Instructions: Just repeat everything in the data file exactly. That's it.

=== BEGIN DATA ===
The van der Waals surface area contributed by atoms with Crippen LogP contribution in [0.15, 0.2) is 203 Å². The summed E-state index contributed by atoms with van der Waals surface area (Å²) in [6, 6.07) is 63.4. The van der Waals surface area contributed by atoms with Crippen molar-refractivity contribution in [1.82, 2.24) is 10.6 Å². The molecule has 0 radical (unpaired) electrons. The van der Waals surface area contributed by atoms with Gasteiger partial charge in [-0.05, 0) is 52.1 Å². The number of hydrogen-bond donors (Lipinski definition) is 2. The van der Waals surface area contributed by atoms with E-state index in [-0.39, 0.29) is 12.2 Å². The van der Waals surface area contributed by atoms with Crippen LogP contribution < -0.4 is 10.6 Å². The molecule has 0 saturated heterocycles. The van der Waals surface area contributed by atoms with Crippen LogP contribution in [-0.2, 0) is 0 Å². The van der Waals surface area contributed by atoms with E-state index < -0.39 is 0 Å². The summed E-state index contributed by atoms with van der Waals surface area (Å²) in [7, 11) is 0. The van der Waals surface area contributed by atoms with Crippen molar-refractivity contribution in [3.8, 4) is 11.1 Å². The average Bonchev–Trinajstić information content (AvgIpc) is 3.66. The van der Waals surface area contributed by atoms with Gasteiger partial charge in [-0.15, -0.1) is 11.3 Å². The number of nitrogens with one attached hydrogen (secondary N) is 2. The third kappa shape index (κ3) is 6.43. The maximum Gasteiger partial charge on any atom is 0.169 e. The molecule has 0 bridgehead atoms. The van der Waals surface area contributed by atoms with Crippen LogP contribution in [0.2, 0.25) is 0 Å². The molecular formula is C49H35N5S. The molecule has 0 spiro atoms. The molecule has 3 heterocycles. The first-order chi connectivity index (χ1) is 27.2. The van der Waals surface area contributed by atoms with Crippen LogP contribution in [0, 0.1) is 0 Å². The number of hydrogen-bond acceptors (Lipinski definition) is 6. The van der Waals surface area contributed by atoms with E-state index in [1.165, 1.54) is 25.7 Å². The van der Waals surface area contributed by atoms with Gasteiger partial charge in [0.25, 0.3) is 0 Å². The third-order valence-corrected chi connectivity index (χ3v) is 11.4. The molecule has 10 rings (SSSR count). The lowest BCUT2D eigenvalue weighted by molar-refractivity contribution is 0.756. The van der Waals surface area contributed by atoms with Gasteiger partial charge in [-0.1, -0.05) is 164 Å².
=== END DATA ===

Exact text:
The van der Waals surface area contributed by atoms with Crippen LogP contribution in [0.15, 0.2) is 203 Å². The summed E-state index contributed by atoms with van der Waals surface area (Å²) in [6, 6.07) is 63.4. The van der Waals surface area contributed by atoms with Crippen molar-refractivity contribution in [1.82, 2.24) is 10.6 Å². The molecule has 0 radical (unpaired) electrons. The van der Waals surface area contributed by atoms with Gasteiger partial charge in [-0.05, 0) is 52.1 Å². The number of hydrogen-bond donors (Lipinski definition) is 2. The van der Waals surface area contributed by atoms with E-state index in [-0.39, 0.29) is 12.2 Å². The van der Waals surface area contributed by atoms with Crippen LogP contribution < -0.4 is 10.6 Å². The molecule has 0 saturated heterocycles. The van der Waals surface area contributed by atoms with Crippen LogP contribution in [-0.2, 0) is 0 Å². The van der Waals surface area contributed by atoms with E-state index < -0.39 is 0 Å². The summed E-state index contributed by atoms with van der Waals surface area (Å²) in [7, 11) is 0. The van der Waals surface area contributed by atoms with Crippen molar-refractivity contribution in [3.8, 4) is 11.1 Å². The average Bonchev–Trinajstić information content (AvgIpc) is 3.66. The van der Waals surface area contributed by atoms with Gasteiger partial charge in [-0.15, -0.1) is 11.3 Å². The number of nitrogens with one attached hydrogen (secondary N) is 2. The third kappa shape index (κ3) is 6.43. The maximum Gasteiger partial charge on any atom is 0.169 e. The molecule has 0 bridgehead atoms. The van der Waals surface area contributed by atoms with Crippen LogP contribution in [0.2, 0.25) is 0 Å². The molecular formula is C49H35N5S. The molecule has 0 spiro atoms. The molecule has 3 heterocycles. The first-order chi connectivity index (χ1) is 27.2. The van der Waals surface area contributed by atoms with Crippen LogP contribution in [0, 0.1) is 0 Å². The number of hydrogen-bond acceptors (Lipinski definition) is 6. The van der Waals surface area contributed by atoms with E-state index in [1.165, 1.54) is 25.7 Å². The van der Waals surface area contributed by atoms with Gasteiger partial charge in [0.25, 0.3) is 0 Å². The third-order valence-corrected chi connectivity index (χ3v) is 11.4. The molecule has 10 rings (SSSR count). The lowest BCUT2D eigenvalue weighted by molar-refractivity contribution is 0.756. The van der Waals surface area contributed by atoms with Gasteiger partial charge in [-0.1, -0.05) is 164 Å².